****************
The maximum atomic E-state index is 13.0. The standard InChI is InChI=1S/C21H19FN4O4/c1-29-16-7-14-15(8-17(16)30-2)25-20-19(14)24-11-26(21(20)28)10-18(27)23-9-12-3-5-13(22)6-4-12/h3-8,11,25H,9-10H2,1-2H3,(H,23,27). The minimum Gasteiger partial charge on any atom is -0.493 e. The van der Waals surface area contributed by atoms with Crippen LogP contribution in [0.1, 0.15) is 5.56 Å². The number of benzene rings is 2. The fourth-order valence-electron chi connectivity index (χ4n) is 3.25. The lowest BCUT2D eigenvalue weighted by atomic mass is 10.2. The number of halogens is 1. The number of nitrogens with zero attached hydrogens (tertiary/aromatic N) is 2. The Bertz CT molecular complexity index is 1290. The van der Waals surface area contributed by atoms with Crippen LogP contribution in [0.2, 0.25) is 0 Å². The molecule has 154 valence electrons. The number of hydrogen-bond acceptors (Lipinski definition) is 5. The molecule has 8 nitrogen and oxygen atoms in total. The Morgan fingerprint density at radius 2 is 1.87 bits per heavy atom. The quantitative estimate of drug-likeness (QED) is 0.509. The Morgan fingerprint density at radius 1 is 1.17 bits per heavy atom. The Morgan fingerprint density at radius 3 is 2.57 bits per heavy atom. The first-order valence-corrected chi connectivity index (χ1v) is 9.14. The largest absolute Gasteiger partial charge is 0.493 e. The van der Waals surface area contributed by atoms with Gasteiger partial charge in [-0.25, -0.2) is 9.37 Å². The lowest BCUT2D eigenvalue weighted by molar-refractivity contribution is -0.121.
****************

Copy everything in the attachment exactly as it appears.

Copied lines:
The maximum atomic E-state index is 13.0. The standard InChI is InChI=1S/C21H19FN4O4/c1-29-16-7-14-15(8-17(16)30-2)25-20-19(14)24-11-26(21(20)28)10-18(27)23-9-12-3-5-13(22)6-4-12/h3-8,11,25H,9-10H2,1-2H3,(H,23,27). The minimum Gasteiger partial charge on any atom is -0.493 e. The van der Waals surface area contributed by atoms with Crippen LogP contribution in [0.1, 0.15) is 5.56 Å². The number of benzene rings is 2. The fourth-order valence-electron chi connectivity index (χ4n) is 3.25. The lowest BCUT2D eigenvalue weighted by atomic mass is 10.2. The number of halogens is 1. The number of nitrogens with zero attached hydrogens (tertiary/aromatic N) is 2. The Bertz CT molecular complexity index is 1290. The van der Waals surface area contributed by atoms with Crippen LogP contribution in [0.2, 0.25) is 0 Å². The molecule has 154 valence electrons. The number of hydrogen-bond acceptors (Lipinski definition) is 5. The molecule has 8 nitrogen and oxygen atoms in total. The Morgan fingerprint density at radius 2 is 1.87 bits per heavy atom. The quantitative estimate of drug-likeness (QED) is 0.509. The Morgan fingerprint density at radius 1 is 1.17 bits per heavy atom. The Morgan fingerprint density at radius 3 is 2.57 bits per heavy atom. The first-order valence-corrected chi connectivity index (χ1v) is 9.14. The largest absolute Gasteiger partial charge is 0.493 e. The van der Waals surface area contributed by atoms with Gasteiger partial charge in [-0.25, -0.2) is 9.37 Å². The lowest BCUT2D eigenvalue weighted by molar-refractivity contribution is -0.121.